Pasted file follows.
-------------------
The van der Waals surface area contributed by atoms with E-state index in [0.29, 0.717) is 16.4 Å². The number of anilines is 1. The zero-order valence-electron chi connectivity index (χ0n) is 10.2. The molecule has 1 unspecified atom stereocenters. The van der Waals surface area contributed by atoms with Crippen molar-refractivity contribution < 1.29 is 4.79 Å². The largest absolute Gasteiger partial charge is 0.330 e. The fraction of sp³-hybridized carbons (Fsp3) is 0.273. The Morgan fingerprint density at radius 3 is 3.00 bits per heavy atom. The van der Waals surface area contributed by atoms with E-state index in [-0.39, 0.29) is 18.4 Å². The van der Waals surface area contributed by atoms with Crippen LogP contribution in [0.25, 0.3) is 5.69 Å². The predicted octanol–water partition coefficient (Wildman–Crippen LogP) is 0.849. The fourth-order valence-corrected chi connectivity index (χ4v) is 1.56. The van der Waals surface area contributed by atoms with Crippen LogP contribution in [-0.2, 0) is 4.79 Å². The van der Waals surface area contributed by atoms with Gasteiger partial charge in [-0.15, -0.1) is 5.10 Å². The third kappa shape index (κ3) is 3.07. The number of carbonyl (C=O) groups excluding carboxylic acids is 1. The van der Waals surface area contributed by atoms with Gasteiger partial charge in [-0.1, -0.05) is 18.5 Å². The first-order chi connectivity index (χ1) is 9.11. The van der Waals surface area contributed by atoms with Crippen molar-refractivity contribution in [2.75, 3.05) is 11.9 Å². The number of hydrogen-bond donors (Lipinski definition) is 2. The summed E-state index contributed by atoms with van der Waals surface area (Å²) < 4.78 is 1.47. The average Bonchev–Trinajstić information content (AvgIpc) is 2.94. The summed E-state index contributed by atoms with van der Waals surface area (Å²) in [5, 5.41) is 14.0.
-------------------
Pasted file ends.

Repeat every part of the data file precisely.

The van der Waals surface area contributed by atoms with E-state index in [0.29, 0.717) is 16.4 Å². The number of anilines is 1. The zero-order valence-electron chi connectivity index (χ0n) is 10.2. The molecule has 1 unspecified atom stereocenters. The van der Waals surface area contributed by atoms with Crippen molar-refractivity contribution < 1.29 is 4.79 Å². The largest absolute Gasteiger partial charge is 0.330 e. The fraction of sp³-hybridized carbons (Fsp3) is 0.273. The Morgan fingerprint density at radius 3 is 3.00 bits per heavy atom. The van der Waals surface area contributed by atoms with E-state index in [-0.39, 0.29) is 18.4 Å². The van der Waals surface area contributed by atoms with Crippen LogP contribution in [0.25, 0.3) is 5.69 Å². The predicted octanol–water partition coefficient (Wildman–Crippen LogP) is 0.849. The fourth-order valence-corrected chi connectivity index (χ4v) is 1.56. The van der Waals surface area contributed by atoms with Crippen LogP contribution in [-0.2, 0) is 4.79 Å². The van der Waals surface area contributed by atoms with Gasteiger partial charge in [-0.15, -0.1) is 5.10 Å². The third kappa shape index (κ3) is 3.07. The number of carbonyl (C=O) groups excluding carboxylic acids is 1. The van der Waals surface area contributed by atoms with Gasteiger partial charge in [-0.1, -0.05) is 18.5 Å². The first-order chi connectivity index (χ1) is 9.11. The van der Waals surface area contributed by atoms with Crippen molar-refractivity contribution in [2.75, 3.05) is 11.9 Å². The number of hydrogen-bond donors (Lipinski definition) is 2. The summed E-state index contributed by atoms with van der Waals surface area (Å²) < 4.78 is 1.47. The average Bonchev–Trinajstić information content (AvgIpc) is 2.94. The summed E-state index contributed by atoms with van der Waals surface area (Å²) in [5, 5.41) is 14.0.